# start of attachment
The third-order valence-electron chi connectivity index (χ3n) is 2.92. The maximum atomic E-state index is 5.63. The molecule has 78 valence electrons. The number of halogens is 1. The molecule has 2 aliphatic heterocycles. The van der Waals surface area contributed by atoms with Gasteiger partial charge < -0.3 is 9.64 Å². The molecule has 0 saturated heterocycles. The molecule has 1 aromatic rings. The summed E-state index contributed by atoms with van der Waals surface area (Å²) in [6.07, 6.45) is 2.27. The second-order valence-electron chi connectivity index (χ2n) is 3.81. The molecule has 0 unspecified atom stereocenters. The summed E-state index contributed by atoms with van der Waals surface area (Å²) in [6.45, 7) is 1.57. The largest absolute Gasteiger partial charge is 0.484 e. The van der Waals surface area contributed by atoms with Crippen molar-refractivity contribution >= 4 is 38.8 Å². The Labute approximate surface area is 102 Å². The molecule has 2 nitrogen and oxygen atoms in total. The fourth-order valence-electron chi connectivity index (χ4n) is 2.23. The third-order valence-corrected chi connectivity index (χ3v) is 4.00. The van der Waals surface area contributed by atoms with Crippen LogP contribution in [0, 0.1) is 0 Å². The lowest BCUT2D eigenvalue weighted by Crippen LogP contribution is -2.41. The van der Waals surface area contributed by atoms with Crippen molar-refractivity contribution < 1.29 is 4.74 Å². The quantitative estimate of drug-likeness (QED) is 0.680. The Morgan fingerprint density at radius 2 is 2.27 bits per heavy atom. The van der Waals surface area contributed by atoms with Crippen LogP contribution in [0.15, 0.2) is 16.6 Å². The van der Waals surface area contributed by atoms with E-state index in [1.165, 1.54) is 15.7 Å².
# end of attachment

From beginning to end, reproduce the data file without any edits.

The third-order valence-electron chi connectivity index (χ3n) is 2.92. The maximum atomic E-state index is 5.63. The molecule has 78 valence electrons. The number of halogens is 1. The molecule has 2 aliphatic heterocycles. The van der Waals surface area contributed by atoms with Gasteiger partial charge < -0.3 is 9.64 Å². The molecule has 0 saturated heterocycles. The molecule has 1 aromatic rings. The summed E-state index contributed by atoms with van der Waals surface area (Å²) in [6.07, 6.45) is 2.27. The second-order valence-electron chi connectivity index (χ2n) is 3.81. The molecule has 0 unspecified atom stereocenters. The summed E-state index contributed by atoms with van der Waals surface area (Å²) in [6.45, 7) is 1.57. The largest absolute Gasteiger partial charge is 0.484 e. The van der Waals surface area contributed by atoms with Crippen molar-refractivity contribution >= 4 is 38.8 Å². The Labute approximate surface area is 102 Å². The molecule has 2 nitrogen and oxygen atoms in total. The fourth-order valence-electron chi connectivity index (χ4n) is 2.23. The third-order valence-corrected chi connectivity index (χ3v) is 4.00. The van der Waals surface area contributed by atoms with Crippen LogP contribution in [0, 0.1) is 0 Å². The lowest BCUT2D eigenvalue weighted by Crippen LogP contribution is -2.41. The van der Waals surface area contributed by atoms with Crippen molar-refractivity contribution < 1.29 is 4.74 Å². The quantitative estimate of drug-likeness (QED) is 0.680. The Morgan fingerprint density at radius 2 is 2.27 bits per heavy atom. The van der Waals surface area contributed by atoms with Crippen LogP contribution in [0.15, 0.2) is 16.6 Å². The van der Waals surface area contributed by atoms with E-state index in [1.165, 1.54) is 15.7 Å².